The Christmas season is here! Festive celebrations, gifts and entertainment become common occurrences at the workplace during this time of year. However, most employers get a shock during the annual audit toward the end of the financial year, as they realise the overall cost of gifts and partying doubled up due to the Fringe Benefit Tax or FBT.
Even though there is no separate FBT category for Christmas celebration, not considering the implications of FBT can dampen the festive cheer. Here are a few simple tips to keep the FBT Grinch at bay and make your employees and the tax authorities happy this Christmas:
1. $300 is the Magic Figure
When planning Christmas celebrations and gifts for employees, remember $300 is the magic figure. It is the minor benefit threshold and the key to keeping your end of the year celebration tax-free.
Note: The provision of a Christmas bash and/or giving gifts to employees is considered as a ‘minor benefit’.
It’s important to note that the gifts are subjected to minor benefit exemption when only they cost less than $300. If you want to issue gift cards, make sure the value doesn’t exceed the magic number of $300. Failing to do so will make you ineligible for minor benefit exemption.
Besides, the minor benefits exemption doesn’t apply to dining out and entertainment. For example, being the generous employer that you are, you host a huge party and also give presents to everyone, the presents will be subjected to FBT deduction. However, if you can manage to limit the cost of meals and entertainment to around $290 per head, you can easily dodge the FBT bullet.
2. Choose the Right Venue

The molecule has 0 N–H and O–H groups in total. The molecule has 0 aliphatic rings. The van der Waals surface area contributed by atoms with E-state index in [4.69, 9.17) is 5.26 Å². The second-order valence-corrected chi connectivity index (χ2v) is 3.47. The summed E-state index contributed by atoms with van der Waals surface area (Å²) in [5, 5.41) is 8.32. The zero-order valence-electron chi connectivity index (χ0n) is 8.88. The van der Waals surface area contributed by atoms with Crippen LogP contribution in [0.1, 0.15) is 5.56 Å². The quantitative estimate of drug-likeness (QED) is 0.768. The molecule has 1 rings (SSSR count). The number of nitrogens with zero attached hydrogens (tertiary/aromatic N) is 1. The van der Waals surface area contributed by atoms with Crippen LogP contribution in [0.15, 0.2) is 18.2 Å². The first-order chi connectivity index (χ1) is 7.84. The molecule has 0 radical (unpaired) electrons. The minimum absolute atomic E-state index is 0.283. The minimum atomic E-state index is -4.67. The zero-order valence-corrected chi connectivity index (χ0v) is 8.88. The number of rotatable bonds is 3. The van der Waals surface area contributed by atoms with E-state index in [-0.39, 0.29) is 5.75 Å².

If you are looking to keep your celebration tax-free, the best thing to do is throw the party at your workplace during the work week. Moreover, try to keep the number of attendees limited to just your staff. If you want to invite family of your employees, try to keep the expense below the minor benefit threshold. Also, if you are looking for a new venue this year, it’s important to keep the cost per person below the threshold, among other things, in order to retain the minor benefit status. Furthermore, keep in mind the expense per person should be a total of everything including the meals, drink, and entertainment.
3. Consider the Invitation List
Most employers tend to overlook is that the less than $300 threshold is calculated per head and not per employee. For example, if you invite employees and their partners for Christmas dinner at a restaurant with a per-head cost of $250 (including the GST), you can get minor benefit exemption on both the employee and their partner.
The aforementioned tips are intended to help you gain insight into the complexities of FBT, particularly for Christmas parties. However, the world of FBT is quite tricky with a lot of complex exemption, concession and deduction rules. Contact Zimsen Partners today to ensure any tax effects are mitigated.